LAS VEGAS -- After a year of careful positioning, Microsoft Corp. last week made it clear that it wants control of Java and is well on its way to creating a separate, Windows-specific version of the development language.
At Comdex here, Microsoft announced plans to release a native-code compiler for Java, letting developers create Java executables that are faster--but that run only on Windows.
Microsoft also renamed the Win32 Java Virtual Machine as the Microsoft Virtual Machine. Officials said users can replace the Java virtual machine in Netscape Communications Corp.'s Navigator browser with the Microsoft VM, adding that Microsoft would freely redistribute its version to any ISV.
"We are going to be the No. 1 supplier of Java," said Charles Fitzgerald, program manager at the Redmond, Wash., company.
But there's a major catch for users and developers: If it delivers on its strategy, Microsoft will splinter the Java camp, creating potentially dueling sets of applications and technologies.
"We are very concerned about the Microsoft message," said Allen Bannon, director of developer relations for Symantec Corp.'s Internet tools division, in Cupertino, Calif. "JavaSoft wants to keep Java as a single language, and they have been developing standards to ensure that. Anyone trying to change that has ulterior motives."
Microsoft officials admit they encourage developers to write to Microsoft Java but insist that any pure Java application will still run on Windows, because most of the Windows-specific functions are implemented as additional classes, and not as changes to the VM.
Borland International Inc. is one of the vendors that has lined up behind the Microsoft Java camp and has plans to support both the Microsoft VM and the JavaSoft VM in its forthcoming JBuilder development software next year. But sources close to Borland said the Scotts Valley, Calif., company has been pressured into supporting Microsoft's VM.
"This could be scary," said one source close to Borland. "If VMs end up splintering in different directions, it could fragment the market. It could be like Unix all over again."
If a pure cross-platform version of Java is successful, then Microsoft loses one of its prime advantages: the wide range of inexpensive software for Windows. Java lets users pick the most appropriate hardware or operating system, regardless of the number of available applications.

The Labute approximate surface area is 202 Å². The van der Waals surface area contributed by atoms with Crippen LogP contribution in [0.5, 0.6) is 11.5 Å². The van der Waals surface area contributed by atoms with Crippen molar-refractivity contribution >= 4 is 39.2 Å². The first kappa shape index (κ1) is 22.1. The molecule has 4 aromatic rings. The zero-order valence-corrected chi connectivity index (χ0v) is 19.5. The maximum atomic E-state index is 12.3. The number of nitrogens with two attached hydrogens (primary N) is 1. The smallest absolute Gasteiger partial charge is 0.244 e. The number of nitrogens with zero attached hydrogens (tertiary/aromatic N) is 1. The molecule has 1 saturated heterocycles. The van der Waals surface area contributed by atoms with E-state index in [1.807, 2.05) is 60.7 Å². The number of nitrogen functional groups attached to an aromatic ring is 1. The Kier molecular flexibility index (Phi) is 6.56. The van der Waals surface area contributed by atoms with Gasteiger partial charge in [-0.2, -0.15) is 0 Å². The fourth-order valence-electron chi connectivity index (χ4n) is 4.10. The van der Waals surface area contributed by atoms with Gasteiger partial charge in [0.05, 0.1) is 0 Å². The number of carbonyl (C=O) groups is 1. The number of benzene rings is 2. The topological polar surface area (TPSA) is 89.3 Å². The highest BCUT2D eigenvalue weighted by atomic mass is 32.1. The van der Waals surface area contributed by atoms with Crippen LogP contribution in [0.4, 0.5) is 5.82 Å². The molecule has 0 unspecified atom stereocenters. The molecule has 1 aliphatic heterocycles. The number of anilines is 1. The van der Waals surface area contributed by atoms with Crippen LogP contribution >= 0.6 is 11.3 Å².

Microsoft's response is to make it easier to build Win32-specific Java applications by providing better tools for Java, such as its forthcoming Vegas rapid-application-development tool that merges Visual Basic and Visual J++.
On the other hand, Microsoft is making it more difficult to access the cross-platform technology. Microsoft officials said the company will support some of the forthcoming services of Java 1.1.
The ones that overlap with Microsoft VM capabilities, such as the just-in-time compiler and the Java security architecture, will not be supported directly by Microsoft; they will be posted only as downloadables on its World Wide Web site.
JavaSoft officials said Microsoft's support of Java 1.1 does not violate Microsoft's Java license. Microsoft's moves, they said, are nothing more than putting a proprietary wrapper around Java--a move they expected but one that the Internet community will not stand for. "It is not Microsoft vs. Sun, but Microsoft vs. the world, and the Internet community does not tolerate proprietary play," said George Paolini, director of corporate marketing at JavaSoft, in Mountain View, Calif.
"If Microsoft is going to keep building Virtual Machines for Windows, that's great," said Patrick Connolly, president of Ethos Corp., in Mill Valley, Calif., which runs an investment Web site. "But I wouldn't like to see them completely abandon Sun's specifications."
Java Power Play
How Microsoft is veering away from JavaSoft's specification
- Tying Microsoft Java Virtual Machine to ActiveX
- Plans to create Java libraries dependent on Win32 APIs
- Plans to create native Java code compiler for Windows executable files
- Will not support all of the core JDK 1.1 APIs in Internet Explorer or Windows
- Lining up tool vendors for Microsoft Virtual Machine